Denying Contradiction, Taliban Leaders Say Violence Remains Their Path To Peace
SARAH MCCAMMON, HOST:
Earlier this month, the United States reengaged in peace talks with the Taliban in Doha, the capital of Qatar. The negotiations were seen as a step in the right direction, an attempt to end the nearly two-decade conflict in Afghanistan. But the U.S. envoy who led the talks says there's now a brief pause due to a Taliban-led attack on Bagram Airbase.
Against the backdrop of slow-moving negotiations, some high-ranking Taliban officials are taking a different approach - giving journalists unprecedented access to their territory in Afghanistan. Susannah George was one of those journalists. She's a foreign correspondent with The Washington Post, and she joins me now to tell me more about what she saw and what it means for U.S.-Afghanistan relations.
Welcome to the program, Susannah.
SUSANNAH GEORGE: Thanks so much for having me here.
MCCAMMON: And in your piece for The Washington Post, you write, quote, "even as the group dispatched negotiators to forge a peace deal with the United States, commanders and fighters were describing a militancy committed to the use of violence to achieve its goal of regaining political power." Susannah, did this surprise you - the idea that they're essentially saying that violence is the key to peace?
GEORGE: So this is actually not seen as a contradiction in the eyes of the Taliban fighters and commanders who I spoke to. They see where they are now as something that they achieved through violence. The fact that they are sitting across the table from American negotiators in Doha - they see that as something that they were able to win through violence.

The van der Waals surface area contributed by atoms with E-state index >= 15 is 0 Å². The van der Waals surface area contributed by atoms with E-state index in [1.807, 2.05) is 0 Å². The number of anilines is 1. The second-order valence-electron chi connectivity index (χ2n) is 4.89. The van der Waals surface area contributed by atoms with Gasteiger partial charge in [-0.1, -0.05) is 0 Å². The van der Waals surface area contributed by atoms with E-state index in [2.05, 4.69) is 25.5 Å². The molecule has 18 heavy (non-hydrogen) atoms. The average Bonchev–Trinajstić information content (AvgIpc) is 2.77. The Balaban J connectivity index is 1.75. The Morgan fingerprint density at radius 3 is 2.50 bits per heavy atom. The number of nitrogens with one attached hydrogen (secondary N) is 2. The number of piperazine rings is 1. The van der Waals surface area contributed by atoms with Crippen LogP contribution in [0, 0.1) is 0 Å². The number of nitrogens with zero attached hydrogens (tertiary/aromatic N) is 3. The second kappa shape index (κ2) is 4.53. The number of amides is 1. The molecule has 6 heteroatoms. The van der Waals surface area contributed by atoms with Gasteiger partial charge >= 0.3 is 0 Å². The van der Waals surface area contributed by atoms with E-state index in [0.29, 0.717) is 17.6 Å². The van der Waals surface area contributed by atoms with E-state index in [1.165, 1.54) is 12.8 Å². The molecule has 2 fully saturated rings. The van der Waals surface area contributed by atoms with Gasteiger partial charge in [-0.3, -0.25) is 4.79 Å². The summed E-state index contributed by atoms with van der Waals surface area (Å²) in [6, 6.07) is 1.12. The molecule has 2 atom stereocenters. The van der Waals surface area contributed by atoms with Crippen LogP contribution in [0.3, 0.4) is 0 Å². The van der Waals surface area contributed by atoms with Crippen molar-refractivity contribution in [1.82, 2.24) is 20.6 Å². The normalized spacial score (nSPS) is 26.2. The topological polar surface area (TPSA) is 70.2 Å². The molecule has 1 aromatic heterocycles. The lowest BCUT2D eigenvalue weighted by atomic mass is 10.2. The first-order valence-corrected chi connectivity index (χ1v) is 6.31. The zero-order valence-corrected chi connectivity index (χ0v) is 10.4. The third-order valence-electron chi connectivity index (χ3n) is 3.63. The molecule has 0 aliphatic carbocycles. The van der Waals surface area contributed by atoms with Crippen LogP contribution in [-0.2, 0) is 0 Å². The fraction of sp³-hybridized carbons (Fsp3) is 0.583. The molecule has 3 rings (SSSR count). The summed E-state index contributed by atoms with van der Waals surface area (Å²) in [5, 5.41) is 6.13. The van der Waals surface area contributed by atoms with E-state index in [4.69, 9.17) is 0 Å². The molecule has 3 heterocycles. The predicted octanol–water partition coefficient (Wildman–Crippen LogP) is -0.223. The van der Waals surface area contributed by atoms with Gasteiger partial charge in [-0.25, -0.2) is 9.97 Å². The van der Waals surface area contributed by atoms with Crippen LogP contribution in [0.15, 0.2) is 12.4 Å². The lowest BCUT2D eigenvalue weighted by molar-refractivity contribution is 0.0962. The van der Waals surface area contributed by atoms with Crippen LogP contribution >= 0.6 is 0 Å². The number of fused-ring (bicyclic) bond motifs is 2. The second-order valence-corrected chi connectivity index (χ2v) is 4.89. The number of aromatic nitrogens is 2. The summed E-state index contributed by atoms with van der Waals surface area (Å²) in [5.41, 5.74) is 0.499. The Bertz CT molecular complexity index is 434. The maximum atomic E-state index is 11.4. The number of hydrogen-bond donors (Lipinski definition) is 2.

And so the fact that kind of moving forward, forging any peace deal in the future with the U.S. would also be achieved through violence they don't see as a contradiction. I was a little surprised to hear it put so plainly to me (laughter).
MCCAMMON: So bluntly.
GEORGE: Yeah, exactly. But when you kind of, you know, ask follow-up questions and push commanders to explain their position, they don't see that as a contradiction in terms at all.
MCCAMMON: While you were there, Susannah George, you met with the acting director of the Taliban's military operations. Who's he? What did you hear from him?
GEORGE: This is Malawi Ahmed (ph), and we met with him deep in the mountains. The visit began in a small village that was really just kind of right off the road from the last Afghan government checkpoint that we saw - you know, just a - probably, like, a 15-minute drive from that last checkpoint is where our visit inside Taliban-controlled territory began.
But then to meet with Malawi Ahmed, we drove probably an hour into the mountains on - you know, through roads that, you know, were very treacherous. And that was a place where he felt more comfortable meeting with us. It was a place that he felt was more protected from U.S. airstrikes and was a safer place to meet journalists.
He was very blunt. He said, the reason that I want you here is because I want you to see that we are also fighting the Islamic State, that we're also fighting terrorists. And I want you to see that civilians feel comfortable coming back to territory that we've retaken from IS. And, you know, he made sure that we went to a hospital, and we saw a female midwife seeing patients there, that we saw a school that had been used by IS as a base and had been, you know, destroyed in what he said was a night raid but that was being reopened by the Taliban.
So there's, you know, very specific things that he wanted us to see. But at the same time, he told us that, you know, moving forward, the group would continue to use violence in order to achieve their goals in the country.